World Cup: LGBTQ fans can display affection, alcohol allowed in fan zones

Qatar’s World Cup chief has said that gay fans will be able to display affection during the World Cup, rainbow flags will be allowed and alcohol will be more widely available.

Nasser Al Khater told Sky News that Qatar is not prepared to change laws on homosexuality, but insisted nobody will be discriminated against during the tournament and that gay fans can hold hands.

“All we ask is for people to be respectful of the culture,” Mr Al Khater said. “At the end of the day, as long as you don’t do anything that harms other people, if you’re not destroying public property, as long as you’re behaving in a way that’s not harmful, then everybody’s welcome and you have nothing to worry about.”

Although Al Khater has said fans can display rainbow flags, he said “it’s a FIFA matter” whether approval is given for Harry Kane, the England captain, and Gareth Bale, his Welsh counterpart, to wear multicoloured “One Love” armbands that highlight discrimination.

“From what I understand, there are discussions taking place about the different political messages that are going to be,” Mr Al Khater said. He added: “This is a sporting tournament that people want to come [to] and enjoy. Turning it into a platform of political statements I don’t think is right for the sport.”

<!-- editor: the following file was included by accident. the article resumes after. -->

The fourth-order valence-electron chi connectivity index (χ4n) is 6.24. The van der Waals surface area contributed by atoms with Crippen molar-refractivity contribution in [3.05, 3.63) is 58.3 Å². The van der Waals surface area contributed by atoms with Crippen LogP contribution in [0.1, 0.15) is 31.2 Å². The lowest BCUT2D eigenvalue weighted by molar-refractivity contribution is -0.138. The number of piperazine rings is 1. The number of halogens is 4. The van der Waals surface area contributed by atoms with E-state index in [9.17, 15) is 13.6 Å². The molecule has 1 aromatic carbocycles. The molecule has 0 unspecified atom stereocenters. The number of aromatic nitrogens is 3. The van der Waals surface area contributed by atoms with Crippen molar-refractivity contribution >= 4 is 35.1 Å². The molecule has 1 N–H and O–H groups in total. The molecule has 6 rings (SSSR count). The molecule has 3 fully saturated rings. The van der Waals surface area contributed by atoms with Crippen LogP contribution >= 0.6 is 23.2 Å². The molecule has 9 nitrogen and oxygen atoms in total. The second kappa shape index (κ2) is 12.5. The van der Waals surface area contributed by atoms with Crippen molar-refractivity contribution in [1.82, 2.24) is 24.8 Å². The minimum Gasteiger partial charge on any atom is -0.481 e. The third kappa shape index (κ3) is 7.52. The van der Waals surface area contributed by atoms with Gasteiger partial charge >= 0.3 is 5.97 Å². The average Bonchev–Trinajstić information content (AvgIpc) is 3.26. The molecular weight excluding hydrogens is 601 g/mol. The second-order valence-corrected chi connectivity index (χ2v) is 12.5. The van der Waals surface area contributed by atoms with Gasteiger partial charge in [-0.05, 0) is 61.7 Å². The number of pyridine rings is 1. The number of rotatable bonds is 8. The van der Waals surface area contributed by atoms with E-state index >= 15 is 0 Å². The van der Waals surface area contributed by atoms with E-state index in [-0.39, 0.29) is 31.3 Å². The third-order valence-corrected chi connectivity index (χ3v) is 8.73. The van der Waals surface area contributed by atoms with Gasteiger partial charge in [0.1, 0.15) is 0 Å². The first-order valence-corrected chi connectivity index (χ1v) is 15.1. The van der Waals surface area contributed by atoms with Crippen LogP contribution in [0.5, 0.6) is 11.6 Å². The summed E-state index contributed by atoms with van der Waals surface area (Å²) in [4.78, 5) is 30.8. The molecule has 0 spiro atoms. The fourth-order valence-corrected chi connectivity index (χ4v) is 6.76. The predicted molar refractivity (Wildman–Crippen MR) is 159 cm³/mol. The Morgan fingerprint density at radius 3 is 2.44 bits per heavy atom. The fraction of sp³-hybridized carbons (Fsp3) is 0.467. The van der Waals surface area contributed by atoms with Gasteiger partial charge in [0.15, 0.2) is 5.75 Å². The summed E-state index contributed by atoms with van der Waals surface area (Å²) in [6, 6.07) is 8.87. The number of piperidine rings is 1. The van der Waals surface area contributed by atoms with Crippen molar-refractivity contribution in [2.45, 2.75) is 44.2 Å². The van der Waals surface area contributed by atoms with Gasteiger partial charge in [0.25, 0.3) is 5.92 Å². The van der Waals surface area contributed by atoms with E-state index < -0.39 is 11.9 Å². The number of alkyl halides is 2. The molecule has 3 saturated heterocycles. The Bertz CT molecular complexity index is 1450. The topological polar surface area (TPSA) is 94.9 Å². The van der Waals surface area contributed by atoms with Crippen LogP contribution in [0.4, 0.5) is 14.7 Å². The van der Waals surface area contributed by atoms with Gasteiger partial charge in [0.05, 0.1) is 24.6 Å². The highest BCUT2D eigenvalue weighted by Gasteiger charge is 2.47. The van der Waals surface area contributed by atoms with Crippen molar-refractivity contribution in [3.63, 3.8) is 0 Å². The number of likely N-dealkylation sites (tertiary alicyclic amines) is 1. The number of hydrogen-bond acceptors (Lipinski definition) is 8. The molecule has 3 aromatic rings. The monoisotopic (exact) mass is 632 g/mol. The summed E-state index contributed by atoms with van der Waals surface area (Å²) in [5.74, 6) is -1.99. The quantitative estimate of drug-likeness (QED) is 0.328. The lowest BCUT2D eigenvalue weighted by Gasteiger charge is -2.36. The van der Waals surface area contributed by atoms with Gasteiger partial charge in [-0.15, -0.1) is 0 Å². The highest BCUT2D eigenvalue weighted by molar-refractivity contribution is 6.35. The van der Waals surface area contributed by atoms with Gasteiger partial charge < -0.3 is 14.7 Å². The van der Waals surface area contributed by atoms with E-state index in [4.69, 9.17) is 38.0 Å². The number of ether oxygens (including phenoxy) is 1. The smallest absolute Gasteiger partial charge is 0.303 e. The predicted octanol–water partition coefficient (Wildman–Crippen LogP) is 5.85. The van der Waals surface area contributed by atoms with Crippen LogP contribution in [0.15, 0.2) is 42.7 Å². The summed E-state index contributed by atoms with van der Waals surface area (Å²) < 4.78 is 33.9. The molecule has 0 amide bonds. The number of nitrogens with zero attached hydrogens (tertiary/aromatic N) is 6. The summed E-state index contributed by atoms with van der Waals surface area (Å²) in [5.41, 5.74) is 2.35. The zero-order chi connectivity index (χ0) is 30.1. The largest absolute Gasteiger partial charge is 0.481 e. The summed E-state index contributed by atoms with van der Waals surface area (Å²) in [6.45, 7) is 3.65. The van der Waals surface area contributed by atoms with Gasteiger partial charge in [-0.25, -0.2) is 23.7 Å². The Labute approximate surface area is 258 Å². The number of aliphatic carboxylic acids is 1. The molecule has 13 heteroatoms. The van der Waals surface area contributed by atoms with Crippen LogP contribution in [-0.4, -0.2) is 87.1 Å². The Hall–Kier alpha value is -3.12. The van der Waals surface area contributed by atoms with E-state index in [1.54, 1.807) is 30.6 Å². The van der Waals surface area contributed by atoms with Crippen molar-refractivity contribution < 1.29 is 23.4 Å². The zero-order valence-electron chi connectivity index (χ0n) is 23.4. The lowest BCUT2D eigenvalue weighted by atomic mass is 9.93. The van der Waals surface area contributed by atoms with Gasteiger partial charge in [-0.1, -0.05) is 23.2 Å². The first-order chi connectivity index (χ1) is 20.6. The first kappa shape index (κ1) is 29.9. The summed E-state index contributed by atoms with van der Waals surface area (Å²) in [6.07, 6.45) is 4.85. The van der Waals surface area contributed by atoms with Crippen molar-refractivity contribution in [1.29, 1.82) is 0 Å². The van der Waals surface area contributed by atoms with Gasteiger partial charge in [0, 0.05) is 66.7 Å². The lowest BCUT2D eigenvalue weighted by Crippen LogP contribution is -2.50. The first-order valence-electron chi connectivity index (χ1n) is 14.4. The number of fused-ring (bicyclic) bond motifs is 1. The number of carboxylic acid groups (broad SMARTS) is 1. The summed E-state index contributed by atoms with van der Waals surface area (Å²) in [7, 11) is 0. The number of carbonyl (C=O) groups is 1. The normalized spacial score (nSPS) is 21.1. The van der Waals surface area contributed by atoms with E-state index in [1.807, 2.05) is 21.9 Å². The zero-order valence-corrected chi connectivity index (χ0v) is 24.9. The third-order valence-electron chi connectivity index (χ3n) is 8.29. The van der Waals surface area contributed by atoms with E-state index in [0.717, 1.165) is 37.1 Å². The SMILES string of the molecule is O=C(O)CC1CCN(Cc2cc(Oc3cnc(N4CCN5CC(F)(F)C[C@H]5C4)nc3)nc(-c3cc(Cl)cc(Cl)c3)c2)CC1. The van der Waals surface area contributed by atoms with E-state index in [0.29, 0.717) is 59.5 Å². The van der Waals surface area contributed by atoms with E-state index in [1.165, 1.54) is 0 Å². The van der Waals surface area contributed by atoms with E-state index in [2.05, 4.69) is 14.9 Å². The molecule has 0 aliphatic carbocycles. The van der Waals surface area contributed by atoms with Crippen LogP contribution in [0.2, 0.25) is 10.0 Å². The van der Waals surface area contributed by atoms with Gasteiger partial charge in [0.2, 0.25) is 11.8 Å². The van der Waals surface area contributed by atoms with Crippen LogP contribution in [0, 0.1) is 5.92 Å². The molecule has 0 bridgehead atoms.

Same-sex sexual activity is prohibited under the Penal Code 2004, which criminalises acts of “sodomy” and sexual intercourse between people of the same sex. These provisions carry a maximum penalty of seven years’ imprisonment. Both men and women are criminalised under this law.

Qatar has also opened up more areas for the sale of alcohol – including outside stadiums and in fan zones – rather than it remaining restricted to hotel bars.

Sign up for regular updates straight to your inbox

Subscribe to our newsletter and stay updated on the latest news and updates from around the Muslim world!

Al Khater said: “There are plans in place for people to sober up if they’ve been drinking excessively. “It’s a place to make sure that they keep themselves safe, they’re not harmful to anybody else.”

Qatari law stipulates that it is an offence to drink alcohol or to be drunk in public. Drinking in a public place could result in a prison sentence of up to 6 months and/or a fine up to QAR3,000.

Alcohol is available only at licensed hotel restaurants and bars, and expatriates living in Qatar can obtain alcohol on a permit system.

Add your comments below

Previous articleSwitzerland plans £900 fine for anyone wearing niqab
Next articleEmployers can ban religious clothing, top European Court rules